Kernza Research Trials to Begin
The Michael Fields Agricultural Institute of East Troy, Wisconsin, is a member of a coalition that recently was awarded a $10-million grant to develop Kernza as the country’s first large-scale perennial-grain crop.
The coalition is comprised of more than 15 institutions, including universities, non-governmental organizations, farmers, bakers and governmental agencies. It’s led by Jacob Jungers, an assistant professor in the department of agronomy and plant genetics at the University of Minnesota.
Through field trials and on-farm trials the Michael Fields Agricultural Institute will collaborate with partners to develop management guidelines tailored to maximize grain yields in years one through five of the Kernza stand. The institute’s staff will assess environmental-quality impacts of growing Kernza compared to annual grain crops. It also will help to build processing and supply-chain networks to bring Kernza products to grocery shelves and dinner tables.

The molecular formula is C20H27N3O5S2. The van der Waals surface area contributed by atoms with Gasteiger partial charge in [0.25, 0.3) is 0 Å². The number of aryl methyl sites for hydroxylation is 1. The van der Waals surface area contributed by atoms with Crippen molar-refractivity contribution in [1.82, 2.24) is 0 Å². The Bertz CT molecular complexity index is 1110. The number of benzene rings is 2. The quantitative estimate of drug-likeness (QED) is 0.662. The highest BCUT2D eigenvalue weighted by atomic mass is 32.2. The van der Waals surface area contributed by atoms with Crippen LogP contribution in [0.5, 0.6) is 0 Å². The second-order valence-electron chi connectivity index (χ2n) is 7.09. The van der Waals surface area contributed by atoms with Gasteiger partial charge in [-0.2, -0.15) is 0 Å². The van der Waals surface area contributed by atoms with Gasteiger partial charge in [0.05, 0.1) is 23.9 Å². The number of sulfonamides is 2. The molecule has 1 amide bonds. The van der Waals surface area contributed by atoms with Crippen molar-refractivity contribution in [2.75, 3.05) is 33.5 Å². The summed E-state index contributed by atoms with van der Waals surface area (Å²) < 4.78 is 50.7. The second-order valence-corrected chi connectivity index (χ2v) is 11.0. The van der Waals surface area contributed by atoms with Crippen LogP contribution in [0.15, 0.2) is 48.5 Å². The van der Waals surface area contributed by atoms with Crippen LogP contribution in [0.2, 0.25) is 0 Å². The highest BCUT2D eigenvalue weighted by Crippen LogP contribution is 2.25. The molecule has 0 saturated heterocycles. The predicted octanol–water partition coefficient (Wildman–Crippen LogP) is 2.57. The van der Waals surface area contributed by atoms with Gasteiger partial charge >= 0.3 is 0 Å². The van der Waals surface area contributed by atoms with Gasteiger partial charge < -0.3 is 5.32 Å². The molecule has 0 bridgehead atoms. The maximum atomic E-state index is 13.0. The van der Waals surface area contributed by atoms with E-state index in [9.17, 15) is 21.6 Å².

Recent research on Kernza suggests it has significant environmental benefits and can reduce labor requirements and costs for farmers. Kernza can take up and immobilize soil nitrate and has been observed to reduce nitrate leaching by more than 80 percent compared to wheat and corn, according to the institute.
Kernza’s long roots have the potential to offset greenhouse-gas emissions by storing soil carbon deep below the surface. Kernza produces a grain crop every year. Farmers can harvest a grain product for as many as five years after establishment. Kernza yields just 20 percent to 30 percent of typical wheat-grain yields, but breeders at the Land Institute and the University of Minnesota have made improvements. They expect to continue to close the yield gap, according to the institute.